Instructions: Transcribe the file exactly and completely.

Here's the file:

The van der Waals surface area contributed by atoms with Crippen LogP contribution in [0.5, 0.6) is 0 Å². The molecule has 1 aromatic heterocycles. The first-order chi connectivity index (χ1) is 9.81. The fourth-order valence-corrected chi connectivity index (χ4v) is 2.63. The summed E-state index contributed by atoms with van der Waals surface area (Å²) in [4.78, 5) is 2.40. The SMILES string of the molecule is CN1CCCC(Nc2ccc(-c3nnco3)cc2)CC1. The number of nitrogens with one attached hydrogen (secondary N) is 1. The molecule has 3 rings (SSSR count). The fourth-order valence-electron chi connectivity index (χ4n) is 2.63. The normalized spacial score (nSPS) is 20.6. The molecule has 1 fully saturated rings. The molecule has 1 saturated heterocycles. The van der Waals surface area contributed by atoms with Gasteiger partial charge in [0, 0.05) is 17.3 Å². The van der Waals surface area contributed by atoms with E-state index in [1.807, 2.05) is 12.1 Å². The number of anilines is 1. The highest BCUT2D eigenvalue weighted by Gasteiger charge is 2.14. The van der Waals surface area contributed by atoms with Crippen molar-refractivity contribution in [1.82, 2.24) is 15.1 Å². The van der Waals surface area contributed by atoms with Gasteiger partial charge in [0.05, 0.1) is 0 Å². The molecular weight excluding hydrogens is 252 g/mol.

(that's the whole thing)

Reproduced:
The van der Waals surface area contributed by atoms with Crippen LogP contribution in [0.5, 0.6) is 0 Å². The molecule has 1 aromatic heterocycles. The first-order chi connectivity index (χ1) is 9.81. The fourth-order valence-corrected chi connectivity index (χ4v) is 2.63. The summed E-state index contributed by atoms with van der Waals surface area (Å²) in [4.78, 5) is 2.40. The SMILES string of the molecule is CN1CCCC(Nc2ccc(-c3nnco3)cc2)CC1. The number of nitrogens with one attached hydrogen (secondary N) is 1. The molecule has 3 rings (SSSR count). The fourth-order valence-electron chi connectivity index (χ4n) is 2.63. The normalized spacial score (nSPS) is 20.6. The molecule has 1 fully saturated rings. The molecule has 1 saturated heterocycles. The van der Waals surface area contributed by atoms with Gasteiger partial charge in [0, 0.05) is 17.3 Å². The van der Waals surface area contributed by atoms with E-state index in [1.807, 2.05) is 12.1 Å². The number of anilines is 1. The highest BCUT2D eigenvalue weighted by Gasteiger charge is 2.14. The van der Waals surface area contributed by atoms with Crippen molar-refractivity contribution in [1.82, 2.24) is 15.1 Å². The van der Waals surface area contributed by atoms with Gasteiger partial charge in [0.05, 0.1) is 0 Å². The molecular weight excluding hydrogens is 252 g/mol.